Metabolic side effects seen with aldesleukin (the active ingredient contained in Proleukin) treatment have included acidosis, hypomagnesemia, hypocalcemia, and hyperuricemia.[Ref]


Immunologic side effects have included the formation of anti-aldesleukin (the active ingredient contained in Proleukin) antibodies (up to 74%).


1. Orucevic A, Lala PK "Role of nitric oxide in IL-2 therapy-induced capillary leak syndrome." Cancer Metastasis Rev 17 (1998): 127-42

2. "Product Information. Proleukin (aldesleukin)." Chiron Therapeutics, Emeryville, CA.

It is possible that some side effects of Proleukin may not have been reported. These can be reported to the FDA here. Always consult a healthcare professional for medical advice.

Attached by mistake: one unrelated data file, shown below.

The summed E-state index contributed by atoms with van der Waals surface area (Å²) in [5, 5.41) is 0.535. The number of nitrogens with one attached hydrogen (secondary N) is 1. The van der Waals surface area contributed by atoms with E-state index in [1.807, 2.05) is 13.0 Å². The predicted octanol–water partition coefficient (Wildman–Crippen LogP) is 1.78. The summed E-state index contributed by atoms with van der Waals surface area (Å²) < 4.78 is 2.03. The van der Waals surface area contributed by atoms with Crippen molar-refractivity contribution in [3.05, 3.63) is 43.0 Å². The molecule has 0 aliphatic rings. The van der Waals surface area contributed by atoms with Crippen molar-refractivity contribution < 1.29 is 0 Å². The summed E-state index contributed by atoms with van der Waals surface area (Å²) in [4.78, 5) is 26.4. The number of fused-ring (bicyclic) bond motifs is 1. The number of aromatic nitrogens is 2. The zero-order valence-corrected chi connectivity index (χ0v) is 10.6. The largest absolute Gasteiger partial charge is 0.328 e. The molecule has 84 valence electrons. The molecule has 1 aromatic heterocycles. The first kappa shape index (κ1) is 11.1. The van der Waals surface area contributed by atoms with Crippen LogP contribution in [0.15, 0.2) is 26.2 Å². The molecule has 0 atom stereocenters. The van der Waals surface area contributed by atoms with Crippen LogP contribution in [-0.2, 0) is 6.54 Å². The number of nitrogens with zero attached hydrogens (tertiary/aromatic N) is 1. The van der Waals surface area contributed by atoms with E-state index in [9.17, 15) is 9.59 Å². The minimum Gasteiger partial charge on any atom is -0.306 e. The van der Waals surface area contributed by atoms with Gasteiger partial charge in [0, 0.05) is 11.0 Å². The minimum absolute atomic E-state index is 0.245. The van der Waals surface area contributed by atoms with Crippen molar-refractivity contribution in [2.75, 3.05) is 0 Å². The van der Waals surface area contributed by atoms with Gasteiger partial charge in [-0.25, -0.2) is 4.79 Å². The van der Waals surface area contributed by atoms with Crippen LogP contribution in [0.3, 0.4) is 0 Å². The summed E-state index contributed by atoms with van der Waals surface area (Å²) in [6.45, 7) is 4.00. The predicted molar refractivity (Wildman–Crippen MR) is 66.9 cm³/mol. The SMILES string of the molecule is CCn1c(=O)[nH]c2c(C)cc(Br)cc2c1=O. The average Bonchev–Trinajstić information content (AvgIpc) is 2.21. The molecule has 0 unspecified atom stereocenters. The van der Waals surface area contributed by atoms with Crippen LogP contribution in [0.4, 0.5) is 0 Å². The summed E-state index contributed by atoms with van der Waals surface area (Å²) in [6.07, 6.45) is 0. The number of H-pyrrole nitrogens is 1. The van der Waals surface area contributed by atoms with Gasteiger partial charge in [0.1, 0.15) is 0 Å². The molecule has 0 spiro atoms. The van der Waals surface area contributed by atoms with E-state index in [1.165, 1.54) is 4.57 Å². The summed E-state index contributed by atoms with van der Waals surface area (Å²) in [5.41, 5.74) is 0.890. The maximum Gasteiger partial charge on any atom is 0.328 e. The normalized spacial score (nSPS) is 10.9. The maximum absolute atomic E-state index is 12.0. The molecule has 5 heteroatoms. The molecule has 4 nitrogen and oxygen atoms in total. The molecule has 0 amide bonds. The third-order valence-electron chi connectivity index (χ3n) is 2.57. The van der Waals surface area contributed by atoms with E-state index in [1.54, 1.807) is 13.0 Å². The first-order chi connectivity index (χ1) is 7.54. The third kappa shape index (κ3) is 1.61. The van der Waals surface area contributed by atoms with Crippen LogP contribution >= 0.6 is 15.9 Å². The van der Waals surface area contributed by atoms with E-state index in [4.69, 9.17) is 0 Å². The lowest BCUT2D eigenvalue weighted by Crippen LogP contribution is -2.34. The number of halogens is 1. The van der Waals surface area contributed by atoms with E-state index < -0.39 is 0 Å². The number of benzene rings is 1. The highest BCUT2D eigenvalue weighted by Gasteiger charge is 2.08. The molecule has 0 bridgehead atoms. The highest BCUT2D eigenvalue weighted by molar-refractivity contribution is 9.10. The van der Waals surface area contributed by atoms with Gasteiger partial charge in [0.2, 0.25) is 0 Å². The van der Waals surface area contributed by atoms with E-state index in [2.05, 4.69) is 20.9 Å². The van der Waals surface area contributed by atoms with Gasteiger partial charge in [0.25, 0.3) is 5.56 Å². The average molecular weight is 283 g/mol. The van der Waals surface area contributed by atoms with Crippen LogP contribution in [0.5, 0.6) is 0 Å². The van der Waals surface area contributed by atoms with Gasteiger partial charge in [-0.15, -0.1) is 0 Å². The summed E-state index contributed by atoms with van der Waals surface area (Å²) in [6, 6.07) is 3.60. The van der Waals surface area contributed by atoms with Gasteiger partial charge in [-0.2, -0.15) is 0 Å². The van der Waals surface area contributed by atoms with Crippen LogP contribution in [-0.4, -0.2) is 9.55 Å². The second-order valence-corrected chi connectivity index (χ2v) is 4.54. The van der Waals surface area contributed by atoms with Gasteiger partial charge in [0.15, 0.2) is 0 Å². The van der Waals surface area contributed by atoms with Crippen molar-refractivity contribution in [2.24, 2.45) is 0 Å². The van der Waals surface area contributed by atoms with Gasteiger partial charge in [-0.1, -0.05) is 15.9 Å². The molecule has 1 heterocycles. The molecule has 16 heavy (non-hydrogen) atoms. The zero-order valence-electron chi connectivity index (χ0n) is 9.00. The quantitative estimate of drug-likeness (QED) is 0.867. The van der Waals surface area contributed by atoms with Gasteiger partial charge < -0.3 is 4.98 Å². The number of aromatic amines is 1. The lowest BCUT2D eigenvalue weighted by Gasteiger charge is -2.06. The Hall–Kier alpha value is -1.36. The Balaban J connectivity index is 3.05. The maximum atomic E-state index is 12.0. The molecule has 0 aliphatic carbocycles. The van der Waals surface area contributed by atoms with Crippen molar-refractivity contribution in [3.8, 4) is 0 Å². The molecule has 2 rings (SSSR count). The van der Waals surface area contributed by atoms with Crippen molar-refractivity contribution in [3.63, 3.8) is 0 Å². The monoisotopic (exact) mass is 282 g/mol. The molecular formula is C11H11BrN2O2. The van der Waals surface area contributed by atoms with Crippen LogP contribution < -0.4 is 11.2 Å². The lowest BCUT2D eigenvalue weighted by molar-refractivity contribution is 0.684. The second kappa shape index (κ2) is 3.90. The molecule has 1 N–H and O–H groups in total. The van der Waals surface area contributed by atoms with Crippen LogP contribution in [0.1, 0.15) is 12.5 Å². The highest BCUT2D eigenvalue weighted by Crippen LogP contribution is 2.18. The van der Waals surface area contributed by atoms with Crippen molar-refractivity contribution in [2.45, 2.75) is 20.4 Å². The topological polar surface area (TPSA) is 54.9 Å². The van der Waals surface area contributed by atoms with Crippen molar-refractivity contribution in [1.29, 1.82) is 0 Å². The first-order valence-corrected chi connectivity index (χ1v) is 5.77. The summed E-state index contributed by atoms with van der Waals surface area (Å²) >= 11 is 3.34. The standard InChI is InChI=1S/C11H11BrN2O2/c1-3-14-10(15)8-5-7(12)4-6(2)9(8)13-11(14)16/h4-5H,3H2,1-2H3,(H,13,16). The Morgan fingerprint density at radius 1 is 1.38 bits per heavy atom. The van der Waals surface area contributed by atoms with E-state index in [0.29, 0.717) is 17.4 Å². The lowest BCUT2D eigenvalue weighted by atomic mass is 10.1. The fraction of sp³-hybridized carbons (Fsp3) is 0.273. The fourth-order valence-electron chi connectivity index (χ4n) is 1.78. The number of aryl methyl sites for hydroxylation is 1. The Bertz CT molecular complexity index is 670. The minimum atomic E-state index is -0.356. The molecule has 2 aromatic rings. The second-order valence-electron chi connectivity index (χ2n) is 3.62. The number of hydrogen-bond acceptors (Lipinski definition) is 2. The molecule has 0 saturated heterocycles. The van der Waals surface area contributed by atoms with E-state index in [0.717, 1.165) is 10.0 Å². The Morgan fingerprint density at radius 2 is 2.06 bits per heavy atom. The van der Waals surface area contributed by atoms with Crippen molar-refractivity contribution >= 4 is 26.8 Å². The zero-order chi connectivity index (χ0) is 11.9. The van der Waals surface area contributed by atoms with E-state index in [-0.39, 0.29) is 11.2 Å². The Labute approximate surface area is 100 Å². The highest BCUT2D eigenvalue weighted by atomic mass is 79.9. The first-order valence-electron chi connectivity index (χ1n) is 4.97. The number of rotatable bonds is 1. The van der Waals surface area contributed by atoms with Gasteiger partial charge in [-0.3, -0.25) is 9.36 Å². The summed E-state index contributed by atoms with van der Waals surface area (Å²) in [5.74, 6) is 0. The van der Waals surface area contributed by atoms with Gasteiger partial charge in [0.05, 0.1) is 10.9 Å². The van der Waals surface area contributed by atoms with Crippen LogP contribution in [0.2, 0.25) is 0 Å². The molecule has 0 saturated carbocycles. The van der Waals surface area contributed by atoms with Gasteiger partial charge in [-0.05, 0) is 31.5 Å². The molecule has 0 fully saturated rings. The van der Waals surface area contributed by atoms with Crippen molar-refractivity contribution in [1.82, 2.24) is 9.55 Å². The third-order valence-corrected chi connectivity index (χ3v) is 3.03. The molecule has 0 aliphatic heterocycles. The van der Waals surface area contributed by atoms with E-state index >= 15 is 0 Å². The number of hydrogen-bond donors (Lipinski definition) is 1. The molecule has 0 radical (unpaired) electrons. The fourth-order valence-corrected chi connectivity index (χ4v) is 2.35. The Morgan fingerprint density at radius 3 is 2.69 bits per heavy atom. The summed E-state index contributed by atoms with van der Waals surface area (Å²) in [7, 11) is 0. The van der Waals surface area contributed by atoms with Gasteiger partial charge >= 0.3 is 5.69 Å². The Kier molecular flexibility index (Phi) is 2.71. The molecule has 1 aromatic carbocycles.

Disclaimer: Every effort has been made to ensure that the information provided is accurate, up-to-date and complete, but no guarantee is made to that effect. In addition, the drug information contained herein may be time sensitive and should not be utilized as a reference resource beyond the date hereof. This material does not endorse drugs, diagnose patients, or recommend therapy. This information is a reference resource designed as supplement to, and not a substitute for, the expertise, skill , knowledge, and judgement of healthcare practitioners in patient care. The absence of a warning for a given drug or combination thereof in no way should be construed to indicate safety, effectiveness, or appropriateness for any given patient. does not assume any responsibility for any aspect of healthcare administered with the aid of materials provided. The information contained herein is not intended to cover all possible uses, directions, precautions, warnings, drug interactions, allergic reactions, or adverse effects. If you have questions about the substances you are taking, check with your doctor, nurse, or pharmacist.